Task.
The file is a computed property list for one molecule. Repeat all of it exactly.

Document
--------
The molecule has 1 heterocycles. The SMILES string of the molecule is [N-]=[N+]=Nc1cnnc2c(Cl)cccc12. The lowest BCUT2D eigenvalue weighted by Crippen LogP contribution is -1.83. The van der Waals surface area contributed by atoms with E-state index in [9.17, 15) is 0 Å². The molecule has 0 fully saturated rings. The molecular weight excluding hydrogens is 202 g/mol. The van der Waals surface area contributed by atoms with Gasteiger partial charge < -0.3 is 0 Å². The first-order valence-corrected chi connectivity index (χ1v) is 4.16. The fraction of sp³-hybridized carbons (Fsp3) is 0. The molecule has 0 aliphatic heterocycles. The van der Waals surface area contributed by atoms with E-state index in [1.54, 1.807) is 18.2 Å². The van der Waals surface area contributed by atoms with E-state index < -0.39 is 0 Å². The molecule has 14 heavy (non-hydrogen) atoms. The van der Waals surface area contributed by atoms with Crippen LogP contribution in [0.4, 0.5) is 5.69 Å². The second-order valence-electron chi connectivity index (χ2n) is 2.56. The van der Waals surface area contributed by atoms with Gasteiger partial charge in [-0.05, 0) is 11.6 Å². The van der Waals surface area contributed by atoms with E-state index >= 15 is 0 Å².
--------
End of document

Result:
The molecule has 1 heterocycles. The SMILES string of the molecule is [N-]=[N+]=Nc1cnnc2c(Cl)cccc12. The lowest BCUT2D eigenvalue weighted by Crippen LogP contribution is -1.83. The van der Waals surface area contributed by atoms with E-state index in [9.17, 15) is 0 Å². The molecule has 0 fully saturated rings. The molecular weight excluding hydrogens is 202 g/mol. The van der Waals surface area contributed by atoms with Gasteiger partial charge < -0.3 is 0 Å². The first-order valence-corrected chi connectivity index (χ1v) is 4.16. The fraction of sp³-hybridized carbons (Fsp3) is 0. The molecule has 0 aliphatic heterocycles. The van der Waals surface area contributed by atoms with E-state index in [1.54, 1.807) is 18.2 Å². The van der Waals surface area contributed by atoms with E-state index < -0.39 is 0 Å². The molecule has 14 heavy (non-hydrogen) atoms. The van der Waals surface area contributed by atoms with Crippen LogP contribution in [0.4, 0.5) is 5.69 Å². The second-order valence-electron chi connectivity index (χ2n) is 2.56. The van der Waals surface area contributed by atoms with Gasteiger partial charge in [-0.05, 0) is 11.6 Å². The van der Waals surface area contributed by atoms with E-state index >= 15 is 0 Å².